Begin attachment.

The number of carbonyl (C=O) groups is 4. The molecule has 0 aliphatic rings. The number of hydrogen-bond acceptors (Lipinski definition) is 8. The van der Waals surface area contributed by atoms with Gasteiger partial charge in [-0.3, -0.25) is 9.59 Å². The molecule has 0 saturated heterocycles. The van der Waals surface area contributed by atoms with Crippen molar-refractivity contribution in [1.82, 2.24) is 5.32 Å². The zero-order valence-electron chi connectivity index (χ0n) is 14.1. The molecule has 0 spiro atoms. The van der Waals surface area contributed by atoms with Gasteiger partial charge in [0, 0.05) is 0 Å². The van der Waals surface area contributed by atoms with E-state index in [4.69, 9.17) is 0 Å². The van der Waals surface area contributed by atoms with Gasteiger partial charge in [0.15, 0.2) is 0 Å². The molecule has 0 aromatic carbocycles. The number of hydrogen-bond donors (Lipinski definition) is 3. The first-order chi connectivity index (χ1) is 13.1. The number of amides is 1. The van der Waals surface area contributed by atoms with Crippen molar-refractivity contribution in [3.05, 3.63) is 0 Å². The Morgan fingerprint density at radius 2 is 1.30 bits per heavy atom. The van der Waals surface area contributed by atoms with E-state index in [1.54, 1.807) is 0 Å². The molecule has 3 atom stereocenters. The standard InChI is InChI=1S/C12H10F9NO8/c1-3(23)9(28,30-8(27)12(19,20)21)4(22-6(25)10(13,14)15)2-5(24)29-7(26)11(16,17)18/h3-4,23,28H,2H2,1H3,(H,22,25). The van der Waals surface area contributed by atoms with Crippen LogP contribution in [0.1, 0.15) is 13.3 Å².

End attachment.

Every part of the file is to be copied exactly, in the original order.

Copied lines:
The number of carbonyl (C=O) groups is 4. The molecule has 0 aliphatic rings. The number of hydrogen-bond acceptors (Lipinski definition) is 8. The van der Waals surface area contributed by atoms with Gasteiger partial charge in [-0.3, -0.25) is 9.59 Å². The molecule has 0 saturated heterocycles. The van der Waals surface area contributed by atoms with Crippen molar-refractivity contribution in [1.82, 2.24) is 5.32 Å². The zero-order valence-electron chi connectivity index (χ0n) is 14.1. The molecule has 0 spiro atoms. The van der Waals surface area contributed by atoms with Gasteiger partial charge in [0, 0.05) is 0 Å². The van der Waals surface area contributed by atoms with E-state index in [4.69, 9.17) is 0 Å². The van der Waals surface area contributed by atoms with Gasteiger partial charge in [0.15, 0.2) is 0 Å². The molecule has 0 aromatic carbocycles. The number of hydrogen-bond donors (Lipinski definition) is 3. The first-order chi connectivity index (χ1) is 13.1. The number of amides is 1. The van der Waals surface area contributed by atoms with Crippen molar-refractivity contribution in [3.05, 3.63) is 0 Å². The Morgan fingerprint density at radius 2 is 1.30 bits per heavy atom. The van der Waals surface area contributed by atoms with E-state index in [1.54, 1.807) is 0 Å². The molecule has 3 atom stereocenters. The standard InChI is InChI=1S/C12H10F9NO8/c1-3(23)9(28,30-8(27)12(19,20)21)4(22-6(25)10(13,14)15)2-5(24)29-7(26)11(16,17)18/h3-4,23,28H,2H2,1H3,(H,22,25). The van der Waals surface area contributed by atoms with Crippen LogP contribution in [0.1, 0.15) is 13.3 Å².